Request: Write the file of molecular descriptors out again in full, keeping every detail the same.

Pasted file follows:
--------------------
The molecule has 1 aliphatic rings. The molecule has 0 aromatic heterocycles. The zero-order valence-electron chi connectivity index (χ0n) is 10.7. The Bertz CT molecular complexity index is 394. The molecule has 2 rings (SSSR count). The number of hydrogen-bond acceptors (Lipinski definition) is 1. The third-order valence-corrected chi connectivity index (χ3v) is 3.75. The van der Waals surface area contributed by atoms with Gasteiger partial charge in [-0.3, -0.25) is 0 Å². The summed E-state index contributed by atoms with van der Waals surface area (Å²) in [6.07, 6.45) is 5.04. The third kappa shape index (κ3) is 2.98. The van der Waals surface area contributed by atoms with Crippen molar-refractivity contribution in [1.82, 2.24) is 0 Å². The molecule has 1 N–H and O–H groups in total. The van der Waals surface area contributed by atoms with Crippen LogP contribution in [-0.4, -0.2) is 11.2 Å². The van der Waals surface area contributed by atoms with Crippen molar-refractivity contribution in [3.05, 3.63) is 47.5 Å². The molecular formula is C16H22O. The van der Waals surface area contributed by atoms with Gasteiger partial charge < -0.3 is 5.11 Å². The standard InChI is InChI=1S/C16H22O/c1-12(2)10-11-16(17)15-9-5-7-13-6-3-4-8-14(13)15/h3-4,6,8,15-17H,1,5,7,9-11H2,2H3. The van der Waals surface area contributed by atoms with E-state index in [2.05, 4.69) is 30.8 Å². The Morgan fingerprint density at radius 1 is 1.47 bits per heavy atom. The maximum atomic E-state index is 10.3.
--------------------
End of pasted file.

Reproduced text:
The molecule has 1 aliphatic rings. The molecule has 0 aromatic heterocycles. The zero-order valence-electron chi connectivity index (χ0n) is 10.7. The Bertz CT molecular complexity index is 394. The molecule has 2 rings (SSSR count). The number of hydrogen-bond acceptors (Lipinski definition) is 1. The third-order valence-corrected chi connectivity index (χ3v) is 3.75. The van der Waals surface area contributed by atoms with Gasteiger partial charge in [-0.3, -0.25) is 0 Å². The summed E-state index contributed by atoms with van der Waals surface area (Å²) in [6.07, 6.45) is 5.04. The third kappa shape index (κ3) is 2.98. The van der Waals surface area contributed by atoms with Crippen molar-refractivity contribution in [1.82, 2.24) is 0 Å². The molecule has 1 N–H and O–H groups in total. The van der Waals surface area contributed by atoms with Crippen LogP contribution in [-0.4, -0.2) is 11.2 Å². The van der Waals surface area contributed by atoms with Crippen molar-refractivity contribution in [3.05, 3.63) is 47.5 Å². The molecular formula is C16H22O. The van der Waals surface area contributed by atoms with Gasteiger partial charge < -0.3 is 5.11 Å². The standard InChI is InChI=1S/C16H22O/c1-12(2)10-11-16(17)15-9-5-7-13-6-3-4-8-14(13)15/h3-4,6,8,15-17H,1,5,7,9-11H2,2H3. The van der Waals surface area contributed by atoms with E-state index in [2.05, 4.69) is 30.8 Å². The Morgan fingerprint density at radius 1 is 1.47 bits per heavy atom. The maximum atomic E-state index is 10.3.